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Citing the proximity in time between an African-American nurse supervisor’s internal complaint about racial discrimination and his firing, a state appeals court has decided that the nurse supervisor’s claim for retaliation should go forward.

In rejecting EmblemHealth Services Co.’s summary judgment motion aimed at dismissing the retaliation claim, an Appellate Division, First Department panel also pointed out that, viewed in the light most favorable to former employee and plaintiff Michael Cook, the court record “provides additional support for an inference of retaliation” because EmblemHealth and co-defendant Benjamin Nodar “never investigated, or even acknowledged, [Cook’s] final complaint [about racial stereotyping and discrimination] and the fact that [he] was terminated for conduct comparable to his supervisee conduct, for which the supervisee only received a mild reprimand.”

Cook, a registered nurse for more than 20 years while working for EmblemHealth and a former U.S. Navy hospital corpsman, launched a lawsuit in 2013 against EmblemHealth and two of the health company’s white employees alleging racial stereotyping and discrimination, as well as retaliation, under the New York City Human Rights Law, according to court records.

The appeal before the First Department panel addressed the defendants’ motion for summary judgment dismissal of the retaliation claim against EmblemHealth and one of the employees, Benjamin Nodar, a former supervisor of Cook’s.

The unanimous panel, in its Dec. 11 opinion, affirmed Manhattan Supreme Court Justice Barbara Jaffe’s March 2018 decision denying the motion for summary judgment.

The panel, composed of Justices John Sweeny, Dianne Renwick, Angela Mazzarelli, Jeffrey Oing and Peter Moulton, wrote that “the temporal proximity between [Cook’s] complaints to his employer that he was subjected to racial stereotyping and discrimination and the termination of his employment in close succession to his last complaint is sufficient to raise an inference of a causal connection between [Cook’s] protected activity and the disadvantaging employment action taken against him,” citing Harrington v City of New York, 157 AD3d 582 and Krebaum v Capital One, N.A., 138 AD3d 528.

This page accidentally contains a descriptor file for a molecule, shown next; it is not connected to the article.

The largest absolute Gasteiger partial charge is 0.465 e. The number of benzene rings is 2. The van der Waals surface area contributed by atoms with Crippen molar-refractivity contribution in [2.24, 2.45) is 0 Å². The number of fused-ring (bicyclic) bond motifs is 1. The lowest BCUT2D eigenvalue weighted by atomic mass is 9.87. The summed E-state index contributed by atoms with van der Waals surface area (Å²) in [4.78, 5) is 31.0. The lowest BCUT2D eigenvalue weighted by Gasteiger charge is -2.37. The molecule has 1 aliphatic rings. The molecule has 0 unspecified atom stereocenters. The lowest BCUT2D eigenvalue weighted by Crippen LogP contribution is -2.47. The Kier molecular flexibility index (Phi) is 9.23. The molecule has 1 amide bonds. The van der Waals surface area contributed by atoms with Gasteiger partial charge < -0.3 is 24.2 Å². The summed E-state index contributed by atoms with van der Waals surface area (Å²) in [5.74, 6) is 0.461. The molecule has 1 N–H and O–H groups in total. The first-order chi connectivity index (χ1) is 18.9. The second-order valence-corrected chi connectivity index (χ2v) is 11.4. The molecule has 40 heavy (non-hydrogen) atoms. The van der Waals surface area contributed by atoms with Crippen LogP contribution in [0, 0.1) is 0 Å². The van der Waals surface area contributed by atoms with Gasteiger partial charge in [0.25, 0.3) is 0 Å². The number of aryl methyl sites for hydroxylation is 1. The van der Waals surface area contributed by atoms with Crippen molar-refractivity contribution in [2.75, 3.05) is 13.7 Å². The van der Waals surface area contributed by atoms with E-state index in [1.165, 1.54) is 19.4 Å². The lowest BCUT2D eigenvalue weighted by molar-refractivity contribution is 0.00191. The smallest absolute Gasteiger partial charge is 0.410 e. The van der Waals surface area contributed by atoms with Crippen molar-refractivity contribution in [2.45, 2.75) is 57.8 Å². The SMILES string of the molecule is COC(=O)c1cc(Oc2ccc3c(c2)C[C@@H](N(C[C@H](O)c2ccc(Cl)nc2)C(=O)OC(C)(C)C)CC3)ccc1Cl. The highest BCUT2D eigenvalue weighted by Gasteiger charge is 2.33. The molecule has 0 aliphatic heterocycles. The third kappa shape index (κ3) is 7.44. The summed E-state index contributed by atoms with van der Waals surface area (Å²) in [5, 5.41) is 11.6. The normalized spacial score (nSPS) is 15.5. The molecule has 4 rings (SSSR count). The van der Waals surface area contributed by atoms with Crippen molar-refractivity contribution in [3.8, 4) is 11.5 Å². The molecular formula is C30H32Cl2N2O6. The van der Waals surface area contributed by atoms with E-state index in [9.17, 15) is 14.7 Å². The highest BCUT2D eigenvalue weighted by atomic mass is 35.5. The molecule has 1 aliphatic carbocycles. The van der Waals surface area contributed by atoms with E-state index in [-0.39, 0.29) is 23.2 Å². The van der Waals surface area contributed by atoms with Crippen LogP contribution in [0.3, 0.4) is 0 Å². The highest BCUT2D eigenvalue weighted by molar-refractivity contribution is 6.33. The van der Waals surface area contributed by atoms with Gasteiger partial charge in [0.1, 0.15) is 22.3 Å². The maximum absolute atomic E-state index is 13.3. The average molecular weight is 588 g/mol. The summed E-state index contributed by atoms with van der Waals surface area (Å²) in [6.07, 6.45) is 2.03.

The justices also pointed to the fact that EmblemHealth and Nodar “never investigated, or even acknowledged, plaintiff’s final complaint and the fact that plaintiff was terminated for conduct comparable to his supervisee’s conduct, for which the supervisee only received a mild reprimand.”

According to a complaint filed by Cook, Nodar had unfairly labeled his interactions with certain white employees at EmblemHealth as “aggressive” and “authoritarian,” and that the labels amounted to a “hackneyed stereotype” of him being an “angry black man.”

Christopher Brennan, an attorney at Ziegler, Ziegler & Associates in New York, who represented Cook, said in an email that the panel’s decision “is important because it is reflective of New York City’s commitment to giving victims of race-based discrimination a voice and the opportunity to have their day in court.” He also noted that “New York City is seen as a place where people of all sexes, races and religions are provided substantial protections against employment discrimination.”

Michael Schmidt, an office managing partner at Cozen O’Connor in New York, represented EmblemHealth and Nodar. He could not be reached for comment.